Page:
The Minister of Labour and Employment, Dr Chris Ngige, has expressed optimism that the prolonged strike action embarked upon by the Academic Staff Union of Universities will be resolved by next week when the Federal Government team meets the union leaders again.
He, however, said if the matter was not resolved by then, he would explore the provisions in the labour law and other channels.
Government had previously appealed to the union to call off the strike.
The union had on March 24 2020 embarked on an indefinite strike over the failure of the Federal Government to keep to the 2019 Memorandum of Action between them as well as the lingering disagreement over the Integrated Personnel and Payroll Information System that ASUU rejected.
Speaking on Politics Today on Channels Television on Friday, the minister said the government had met six of the union’s nine demands and that they would meet again next week with the hope of ending the prolonged strike.
He stated, “Even if countries go to war, at the end of the day they come to the negotiation table. I’m inviting them (ASUU) next week. We are doing side meetings on our part and we are collating everything. I’m collating responses from the Accountant General of the Federation’s Office and everybody who has something to do with this matter.
When asked if it meant that the lecturers may not return to the classrooms in the next one or two weeks, he said, “I’m not looking at that (long) period. I’m an optimist on this matter. By next week, we will conclude this matter. There are so many options left. We have the labour laws and I have options left to me in the labour laws. I have other channels.”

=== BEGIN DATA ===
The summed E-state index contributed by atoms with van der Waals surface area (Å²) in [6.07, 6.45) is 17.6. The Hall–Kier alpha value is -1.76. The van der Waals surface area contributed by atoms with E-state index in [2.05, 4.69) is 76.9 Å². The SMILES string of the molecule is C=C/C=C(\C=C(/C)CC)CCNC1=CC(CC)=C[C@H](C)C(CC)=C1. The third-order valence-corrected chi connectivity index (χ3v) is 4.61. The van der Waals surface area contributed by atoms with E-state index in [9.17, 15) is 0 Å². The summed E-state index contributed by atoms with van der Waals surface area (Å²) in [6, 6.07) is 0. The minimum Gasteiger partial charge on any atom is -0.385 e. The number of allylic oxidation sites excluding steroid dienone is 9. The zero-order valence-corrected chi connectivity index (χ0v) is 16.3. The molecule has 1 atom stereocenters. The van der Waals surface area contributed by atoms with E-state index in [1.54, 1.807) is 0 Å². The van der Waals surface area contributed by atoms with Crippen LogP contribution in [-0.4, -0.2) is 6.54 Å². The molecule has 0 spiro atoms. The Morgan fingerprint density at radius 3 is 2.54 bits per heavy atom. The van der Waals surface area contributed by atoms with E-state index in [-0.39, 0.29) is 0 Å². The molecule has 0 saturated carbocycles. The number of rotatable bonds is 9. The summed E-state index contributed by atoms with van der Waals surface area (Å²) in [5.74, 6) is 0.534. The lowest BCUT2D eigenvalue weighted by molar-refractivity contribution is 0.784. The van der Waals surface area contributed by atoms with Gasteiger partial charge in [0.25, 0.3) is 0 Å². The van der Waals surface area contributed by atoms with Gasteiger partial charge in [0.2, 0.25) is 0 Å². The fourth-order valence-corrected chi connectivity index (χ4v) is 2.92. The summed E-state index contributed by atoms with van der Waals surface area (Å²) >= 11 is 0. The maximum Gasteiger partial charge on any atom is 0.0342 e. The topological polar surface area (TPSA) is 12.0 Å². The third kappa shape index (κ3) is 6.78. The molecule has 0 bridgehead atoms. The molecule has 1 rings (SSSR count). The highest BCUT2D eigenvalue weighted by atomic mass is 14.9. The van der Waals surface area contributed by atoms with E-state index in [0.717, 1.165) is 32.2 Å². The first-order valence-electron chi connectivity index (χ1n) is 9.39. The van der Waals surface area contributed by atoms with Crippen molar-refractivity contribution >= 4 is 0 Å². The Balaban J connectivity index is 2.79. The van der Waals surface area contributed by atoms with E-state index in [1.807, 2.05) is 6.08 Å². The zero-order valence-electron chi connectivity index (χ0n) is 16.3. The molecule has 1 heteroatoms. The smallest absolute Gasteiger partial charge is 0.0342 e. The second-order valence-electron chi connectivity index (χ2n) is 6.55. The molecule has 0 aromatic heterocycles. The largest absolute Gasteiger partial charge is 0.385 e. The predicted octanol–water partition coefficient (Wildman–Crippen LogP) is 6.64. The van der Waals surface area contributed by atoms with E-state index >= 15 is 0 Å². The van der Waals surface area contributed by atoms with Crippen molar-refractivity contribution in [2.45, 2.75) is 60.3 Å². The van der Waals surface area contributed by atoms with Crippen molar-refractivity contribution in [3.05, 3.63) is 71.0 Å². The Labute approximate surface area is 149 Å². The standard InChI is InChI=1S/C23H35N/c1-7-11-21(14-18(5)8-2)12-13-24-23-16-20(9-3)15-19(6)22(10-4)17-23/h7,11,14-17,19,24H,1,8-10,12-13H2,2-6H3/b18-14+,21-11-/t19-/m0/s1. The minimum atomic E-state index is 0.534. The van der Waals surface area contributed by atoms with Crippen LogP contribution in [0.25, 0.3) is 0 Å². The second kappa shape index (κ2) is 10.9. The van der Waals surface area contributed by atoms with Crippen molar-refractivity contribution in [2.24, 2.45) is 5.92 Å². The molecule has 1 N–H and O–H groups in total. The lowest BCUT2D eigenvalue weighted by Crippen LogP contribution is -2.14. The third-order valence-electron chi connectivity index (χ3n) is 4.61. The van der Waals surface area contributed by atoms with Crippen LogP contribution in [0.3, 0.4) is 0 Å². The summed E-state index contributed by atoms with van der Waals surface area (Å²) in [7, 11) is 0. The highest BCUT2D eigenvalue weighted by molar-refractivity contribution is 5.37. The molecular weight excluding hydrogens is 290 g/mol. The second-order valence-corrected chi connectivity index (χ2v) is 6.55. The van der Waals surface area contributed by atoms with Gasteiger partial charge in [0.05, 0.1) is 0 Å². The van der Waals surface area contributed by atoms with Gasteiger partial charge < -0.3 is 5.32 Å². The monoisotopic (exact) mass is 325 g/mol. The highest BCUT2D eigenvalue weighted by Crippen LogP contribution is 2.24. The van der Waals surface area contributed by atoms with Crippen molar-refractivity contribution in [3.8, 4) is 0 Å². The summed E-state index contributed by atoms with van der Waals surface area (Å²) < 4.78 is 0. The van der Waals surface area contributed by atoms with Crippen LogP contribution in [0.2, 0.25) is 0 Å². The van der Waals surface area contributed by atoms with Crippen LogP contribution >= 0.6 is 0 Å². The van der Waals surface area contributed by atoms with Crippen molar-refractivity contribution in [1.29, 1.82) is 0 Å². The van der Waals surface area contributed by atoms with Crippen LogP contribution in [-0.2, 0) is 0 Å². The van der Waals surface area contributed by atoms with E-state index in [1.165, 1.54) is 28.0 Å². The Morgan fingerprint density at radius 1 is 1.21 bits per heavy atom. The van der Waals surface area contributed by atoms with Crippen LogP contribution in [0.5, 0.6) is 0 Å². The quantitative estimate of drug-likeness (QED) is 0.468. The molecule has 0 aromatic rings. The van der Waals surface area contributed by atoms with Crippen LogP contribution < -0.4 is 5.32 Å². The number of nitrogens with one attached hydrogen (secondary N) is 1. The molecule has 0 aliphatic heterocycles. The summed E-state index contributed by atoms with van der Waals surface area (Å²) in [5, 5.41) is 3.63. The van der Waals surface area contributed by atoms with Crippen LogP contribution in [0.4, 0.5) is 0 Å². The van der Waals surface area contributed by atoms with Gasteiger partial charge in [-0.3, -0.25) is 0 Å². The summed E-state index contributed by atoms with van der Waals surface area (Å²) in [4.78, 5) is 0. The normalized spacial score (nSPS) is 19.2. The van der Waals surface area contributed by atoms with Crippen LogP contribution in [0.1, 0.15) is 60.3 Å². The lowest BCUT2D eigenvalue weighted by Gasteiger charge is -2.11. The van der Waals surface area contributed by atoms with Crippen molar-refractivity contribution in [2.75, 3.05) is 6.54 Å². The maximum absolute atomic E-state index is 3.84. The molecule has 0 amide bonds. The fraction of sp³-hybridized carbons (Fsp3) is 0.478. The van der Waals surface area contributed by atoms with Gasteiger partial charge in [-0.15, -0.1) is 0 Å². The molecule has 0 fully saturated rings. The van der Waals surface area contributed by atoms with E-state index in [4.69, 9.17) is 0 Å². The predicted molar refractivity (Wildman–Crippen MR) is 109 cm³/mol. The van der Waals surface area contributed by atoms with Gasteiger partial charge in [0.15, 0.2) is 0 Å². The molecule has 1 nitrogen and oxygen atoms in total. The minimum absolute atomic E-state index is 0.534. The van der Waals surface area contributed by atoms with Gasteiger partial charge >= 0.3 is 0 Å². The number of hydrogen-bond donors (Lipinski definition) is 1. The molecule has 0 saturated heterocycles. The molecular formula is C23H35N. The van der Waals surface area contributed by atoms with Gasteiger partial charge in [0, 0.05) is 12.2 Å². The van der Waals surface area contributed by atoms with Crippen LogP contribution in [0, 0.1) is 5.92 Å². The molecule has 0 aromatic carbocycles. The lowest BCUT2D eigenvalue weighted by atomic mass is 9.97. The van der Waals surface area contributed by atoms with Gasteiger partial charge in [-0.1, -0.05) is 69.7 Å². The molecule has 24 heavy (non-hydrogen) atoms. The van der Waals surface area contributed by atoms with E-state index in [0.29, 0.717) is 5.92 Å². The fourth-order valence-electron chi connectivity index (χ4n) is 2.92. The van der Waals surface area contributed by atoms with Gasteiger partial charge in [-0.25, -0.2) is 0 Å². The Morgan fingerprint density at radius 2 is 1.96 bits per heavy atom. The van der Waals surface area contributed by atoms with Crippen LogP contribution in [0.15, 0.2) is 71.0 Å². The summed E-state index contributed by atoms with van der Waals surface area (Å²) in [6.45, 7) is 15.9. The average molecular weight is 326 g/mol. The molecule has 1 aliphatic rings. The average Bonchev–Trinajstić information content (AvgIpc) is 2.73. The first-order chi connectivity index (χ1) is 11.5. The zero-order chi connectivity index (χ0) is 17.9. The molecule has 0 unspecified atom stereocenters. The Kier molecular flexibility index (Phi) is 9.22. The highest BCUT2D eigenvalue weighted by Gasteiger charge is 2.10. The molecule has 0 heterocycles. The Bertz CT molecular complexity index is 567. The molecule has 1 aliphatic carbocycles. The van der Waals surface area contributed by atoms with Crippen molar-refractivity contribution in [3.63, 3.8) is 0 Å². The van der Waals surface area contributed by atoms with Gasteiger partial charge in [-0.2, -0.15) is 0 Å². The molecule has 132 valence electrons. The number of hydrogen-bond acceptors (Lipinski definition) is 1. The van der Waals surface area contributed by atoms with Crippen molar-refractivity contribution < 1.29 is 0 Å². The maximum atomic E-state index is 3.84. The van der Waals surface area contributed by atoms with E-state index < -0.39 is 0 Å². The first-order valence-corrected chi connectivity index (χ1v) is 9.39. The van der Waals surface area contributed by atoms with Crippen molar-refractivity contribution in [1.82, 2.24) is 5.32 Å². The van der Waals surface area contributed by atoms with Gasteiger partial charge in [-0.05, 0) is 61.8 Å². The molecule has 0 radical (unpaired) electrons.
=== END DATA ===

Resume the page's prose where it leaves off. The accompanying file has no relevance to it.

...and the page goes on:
The minister, who said his children had also been at home as a result of the strike, explained that government had agreed to give the University Transparency Academic Solution, the payment platform proposed by ASUU, a trial. He however said the feedback he got from the National Information Technology Development Agency, the agency mandated to follow-up the trial with ASUU, showed they had just concluded the first phase and that the second phase to assess the functional requirement of UTAS had not been done.
He added, “UTAS has yet to be ready but government will not discourage them. And we have told them there is no need using the same old method of strike to make demands since such had been deployed since 2017.”
On the revitalisation fund, he said government had agreed to release N30bn out of the N40bn demanded by the union as the payment for November 2019 and September 2020, adding that the remaining N10bn would be staggered.
“A committee that looked into the Needs Assessment of universities held a workshop on how funds could be generated came up with the recommendation that other things could be done to raise funds, because revitalisation cannot be done through the budget, especially when the country is running a deficit budget,” Ngige added.
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